Is Advance-Decline Signal Really “Infallible”?

by Dana Lyons


Does the return to new highs in the NYSE Advance-Decline Line mean new highs in the S&P 500 are on the way as well?

We have mentioned plenty of times in the past that we are strong proponents of broad participation when considering our equity allocation. As such, we put a lot of stock (no pun intended) into the behavior of broad indices or metrics as they can be reliable indicators of the health of the overall market. One such example is the NYSE Advance-Decline Line (A-D Line).

The A-D Line is a cumulative running tally of the daily difference between advancing issues and declining issue on the NYSE. When the A-D Line is rising at a solid pace, it is typically supportive of a continued rise in the overall stock market, particularly when it is hitting all-time, or at least 52-week, highs. Well, after getting bludgeoned in the 4th quarter of 2018, the A-D Line has led the stock rebound in 2019. In fact, in the past few days, with great fanfare among the media and social media ranks, the A-D Line has found its way back to all-time high ground once again.

The way that the A-D Line has led the post-December rally has been interesting indeed. Consider, for example, that one would be hard pressed to find any popular stock indices that are themselves back at new highs. Now, it is certainly not unprecedented for the A-D Line to register new highs while the major averages are below theirs. However, the extent to which the indices are lagging their former highs is a bit unusual.

For example, when the A-D Line finally made it back to new highs a few days ago, the S&P 500 was still more than 6% below its 52-week high. Over the past 50 years, the magnitude of that deficit has only been seen a handful of unique times.

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In reading commentary regarding the new high in the A-D Line, the common message is the positive implication for the continuation of the rally. Specifically, the widespread conclusion among commentators seems to be the inevitability of a forthcoming new high in the S&P 500 as well. Looking at the precedents on the chart, we’re not so sure that historical evidence would support that as an inevitable outcome.

That’s because, of the 9 prior such unique occurrences (i.e., not within 2 months of another reading), 4 saw the S&P 500 go on to make a new high — while 5 did not.


So, historically, the new high in the A-D Line hardly has an infallible track record of lifting the SPX out of a deep hole and into new high ground. But into which category will our present example fall?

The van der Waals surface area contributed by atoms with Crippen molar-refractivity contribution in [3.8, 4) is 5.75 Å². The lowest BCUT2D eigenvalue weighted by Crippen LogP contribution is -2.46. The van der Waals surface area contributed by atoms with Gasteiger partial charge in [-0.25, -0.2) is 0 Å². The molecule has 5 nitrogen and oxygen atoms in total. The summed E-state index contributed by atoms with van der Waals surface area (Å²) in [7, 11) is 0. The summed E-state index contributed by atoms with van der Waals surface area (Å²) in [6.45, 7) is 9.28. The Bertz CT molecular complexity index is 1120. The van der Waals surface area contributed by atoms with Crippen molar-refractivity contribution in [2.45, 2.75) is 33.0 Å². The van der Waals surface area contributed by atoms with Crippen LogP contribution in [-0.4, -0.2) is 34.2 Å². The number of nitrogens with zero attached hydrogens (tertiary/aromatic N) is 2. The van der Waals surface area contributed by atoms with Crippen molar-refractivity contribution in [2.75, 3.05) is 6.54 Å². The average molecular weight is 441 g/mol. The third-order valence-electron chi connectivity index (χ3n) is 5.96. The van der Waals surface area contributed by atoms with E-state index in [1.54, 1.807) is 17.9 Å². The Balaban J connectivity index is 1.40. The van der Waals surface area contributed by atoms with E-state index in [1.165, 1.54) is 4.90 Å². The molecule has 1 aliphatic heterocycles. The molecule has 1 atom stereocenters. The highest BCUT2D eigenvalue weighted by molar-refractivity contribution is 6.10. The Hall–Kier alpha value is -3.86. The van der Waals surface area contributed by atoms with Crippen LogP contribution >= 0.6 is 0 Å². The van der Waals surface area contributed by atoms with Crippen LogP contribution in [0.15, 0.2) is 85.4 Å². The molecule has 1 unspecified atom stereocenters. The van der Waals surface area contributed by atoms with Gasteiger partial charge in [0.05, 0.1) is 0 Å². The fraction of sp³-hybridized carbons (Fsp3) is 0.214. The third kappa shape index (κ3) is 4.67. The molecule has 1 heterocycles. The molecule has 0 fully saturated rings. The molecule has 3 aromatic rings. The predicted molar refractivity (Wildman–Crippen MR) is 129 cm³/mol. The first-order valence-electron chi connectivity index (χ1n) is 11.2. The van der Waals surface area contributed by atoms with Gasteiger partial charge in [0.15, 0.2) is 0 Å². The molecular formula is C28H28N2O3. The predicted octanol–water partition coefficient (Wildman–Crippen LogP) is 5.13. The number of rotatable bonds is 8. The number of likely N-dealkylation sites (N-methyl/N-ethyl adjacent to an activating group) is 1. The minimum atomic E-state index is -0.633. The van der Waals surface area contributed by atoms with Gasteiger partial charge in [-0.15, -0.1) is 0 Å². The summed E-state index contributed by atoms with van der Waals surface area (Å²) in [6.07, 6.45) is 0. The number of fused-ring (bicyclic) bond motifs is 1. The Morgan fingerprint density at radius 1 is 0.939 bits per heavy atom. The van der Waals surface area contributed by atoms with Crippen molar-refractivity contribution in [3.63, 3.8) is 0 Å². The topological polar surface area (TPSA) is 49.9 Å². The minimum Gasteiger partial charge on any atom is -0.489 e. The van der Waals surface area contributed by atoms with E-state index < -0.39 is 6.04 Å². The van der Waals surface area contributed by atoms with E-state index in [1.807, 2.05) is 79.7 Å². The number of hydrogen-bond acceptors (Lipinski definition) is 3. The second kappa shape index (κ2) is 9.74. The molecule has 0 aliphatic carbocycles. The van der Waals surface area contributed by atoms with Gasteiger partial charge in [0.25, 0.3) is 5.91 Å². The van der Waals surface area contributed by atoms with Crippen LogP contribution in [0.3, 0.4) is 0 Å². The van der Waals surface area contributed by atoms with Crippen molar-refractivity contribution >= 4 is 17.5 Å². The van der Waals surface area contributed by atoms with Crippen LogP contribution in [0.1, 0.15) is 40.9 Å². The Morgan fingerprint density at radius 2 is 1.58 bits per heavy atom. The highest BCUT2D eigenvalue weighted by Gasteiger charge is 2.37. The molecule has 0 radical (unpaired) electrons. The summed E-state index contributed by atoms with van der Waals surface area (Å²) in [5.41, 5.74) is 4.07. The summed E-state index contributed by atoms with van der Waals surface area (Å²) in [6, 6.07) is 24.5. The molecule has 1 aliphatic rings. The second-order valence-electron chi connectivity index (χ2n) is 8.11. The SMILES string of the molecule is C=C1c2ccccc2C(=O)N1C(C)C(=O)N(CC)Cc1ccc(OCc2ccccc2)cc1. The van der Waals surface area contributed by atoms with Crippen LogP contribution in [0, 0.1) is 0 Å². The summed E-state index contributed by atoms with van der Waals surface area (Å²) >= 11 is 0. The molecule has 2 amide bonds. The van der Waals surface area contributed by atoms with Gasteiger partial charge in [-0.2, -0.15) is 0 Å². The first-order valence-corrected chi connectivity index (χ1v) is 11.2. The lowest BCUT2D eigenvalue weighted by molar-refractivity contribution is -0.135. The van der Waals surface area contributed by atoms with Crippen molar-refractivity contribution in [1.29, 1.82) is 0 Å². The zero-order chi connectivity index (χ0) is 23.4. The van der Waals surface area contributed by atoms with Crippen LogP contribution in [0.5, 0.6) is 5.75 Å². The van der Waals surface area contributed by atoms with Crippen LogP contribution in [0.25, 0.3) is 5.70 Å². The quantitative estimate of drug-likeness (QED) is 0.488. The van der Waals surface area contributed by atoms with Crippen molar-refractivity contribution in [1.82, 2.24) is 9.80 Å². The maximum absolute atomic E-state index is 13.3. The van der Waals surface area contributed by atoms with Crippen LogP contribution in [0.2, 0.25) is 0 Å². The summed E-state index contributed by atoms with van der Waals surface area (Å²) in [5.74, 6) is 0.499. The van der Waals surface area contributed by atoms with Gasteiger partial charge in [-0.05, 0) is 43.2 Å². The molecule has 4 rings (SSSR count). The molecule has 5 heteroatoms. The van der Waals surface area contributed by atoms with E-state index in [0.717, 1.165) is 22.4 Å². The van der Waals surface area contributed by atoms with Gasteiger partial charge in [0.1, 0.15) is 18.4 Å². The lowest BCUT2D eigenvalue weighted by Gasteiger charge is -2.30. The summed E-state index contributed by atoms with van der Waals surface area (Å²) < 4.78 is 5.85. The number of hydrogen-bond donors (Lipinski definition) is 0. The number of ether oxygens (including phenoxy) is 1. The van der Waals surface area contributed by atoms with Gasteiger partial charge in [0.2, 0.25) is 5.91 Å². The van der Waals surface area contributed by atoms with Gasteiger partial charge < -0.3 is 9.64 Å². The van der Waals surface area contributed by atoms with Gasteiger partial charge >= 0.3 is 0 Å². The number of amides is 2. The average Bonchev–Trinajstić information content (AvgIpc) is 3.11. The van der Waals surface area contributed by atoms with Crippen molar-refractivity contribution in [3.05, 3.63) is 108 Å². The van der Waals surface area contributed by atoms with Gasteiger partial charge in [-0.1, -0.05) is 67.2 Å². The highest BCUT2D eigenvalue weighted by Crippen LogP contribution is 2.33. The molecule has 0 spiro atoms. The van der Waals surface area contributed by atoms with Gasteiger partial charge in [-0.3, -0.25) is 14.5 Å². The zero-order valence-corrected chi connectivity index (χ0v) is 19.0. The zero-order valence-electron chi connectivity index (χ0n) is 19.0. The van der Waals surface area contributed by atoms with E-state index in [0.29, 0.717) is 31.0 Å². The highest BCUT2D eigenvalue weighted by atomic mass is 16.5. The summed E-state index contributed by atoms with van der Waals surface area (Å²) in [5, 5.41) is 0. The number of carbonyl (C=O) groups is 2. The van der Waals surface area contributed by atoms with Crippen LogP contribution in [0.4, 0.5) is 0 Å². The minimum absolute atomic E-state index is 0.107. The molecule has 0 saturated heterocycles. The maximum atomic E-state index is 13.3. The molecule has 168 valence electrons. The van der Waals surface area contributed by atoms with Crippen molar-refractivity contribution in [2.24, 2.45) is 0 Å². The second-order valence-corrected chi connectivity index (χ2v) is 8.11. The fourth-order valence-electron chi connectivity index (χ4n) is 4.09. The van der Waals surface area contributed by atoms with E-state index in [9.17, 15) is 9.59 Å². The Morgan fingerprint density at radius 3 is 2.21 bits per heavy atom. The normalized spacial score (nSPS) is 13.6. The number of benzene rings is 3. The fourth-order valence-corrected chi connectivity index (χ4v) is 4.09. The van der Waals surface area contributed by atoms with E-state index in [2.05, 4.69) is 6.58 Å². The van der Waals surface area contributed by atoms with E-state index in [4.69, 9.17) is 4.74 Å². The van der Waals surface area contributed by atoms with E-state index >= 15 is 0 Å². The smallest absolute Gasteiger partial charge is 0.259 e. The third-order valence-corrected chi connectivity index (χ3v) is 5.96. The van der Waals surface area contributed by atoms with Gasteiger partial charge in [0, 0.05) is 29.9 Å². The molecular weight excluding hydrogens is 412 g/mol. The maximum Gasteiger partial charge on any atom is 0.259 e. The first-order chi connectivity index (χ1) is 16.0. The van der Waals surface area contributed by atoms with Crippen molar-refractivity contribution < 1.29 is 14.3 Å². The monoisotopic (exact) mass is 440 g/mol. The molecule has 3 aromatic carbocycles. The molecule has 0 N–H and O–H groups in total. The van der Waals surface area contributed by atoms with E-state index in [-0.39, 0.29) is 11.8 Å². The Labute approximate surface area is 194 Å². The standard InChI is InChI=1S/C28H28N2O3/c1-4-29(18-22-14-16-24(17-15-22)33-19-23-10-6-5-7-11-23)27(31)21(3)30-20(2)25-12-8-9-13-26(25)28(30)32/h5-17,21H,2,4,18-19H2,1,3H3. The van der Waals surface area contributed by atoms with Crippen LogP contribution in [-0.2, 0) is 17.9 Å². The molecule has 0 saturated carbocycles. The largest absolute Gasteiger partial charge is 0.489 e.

To the extent that we can use the historical precedents as guides (a somewhat dubious proposition), there are problematic comparisons with each category. For example, the 2003, 2009 and 2010 instances that led to new highs occurred following major cyclical bear market lows. Thus, there was arguably a stronger cyclical tailwind behind those markets. On the flip side, the 1977 and 2001 episodes that failed to lead to new S&P 500 highs did not occur during rallies of the same level of vigor as the present one. Thus, they did not carry the same amount of momentum as our current rally and were perhaps more easily thwarted.

Perhaps the best comparison was the most recent occurrence last spring. Similar to now, the market was in the midst of a nice rally, though, it was not coming off of any major, longer-term low. Of course, the S&P 500 would go on to new highs, but would struggle immediately thereafter. And presently, it is below its level of 9 months ago.

In short, there may be little in the way of comparative value when looking at the historical precedents. All we can really say is that, at times, new highs in the NYSE A-D Line preceded eventual rallies in the S&P 500 from deep deficits to new high ground — and at other times, they did not. We’re not going to argue that the new A-D Line high is a negative in any way. However, just know that, unlike the cocksure conclusions you may be reading elsewhere that new a SPX high is inevitable — nothing is guaranteed.


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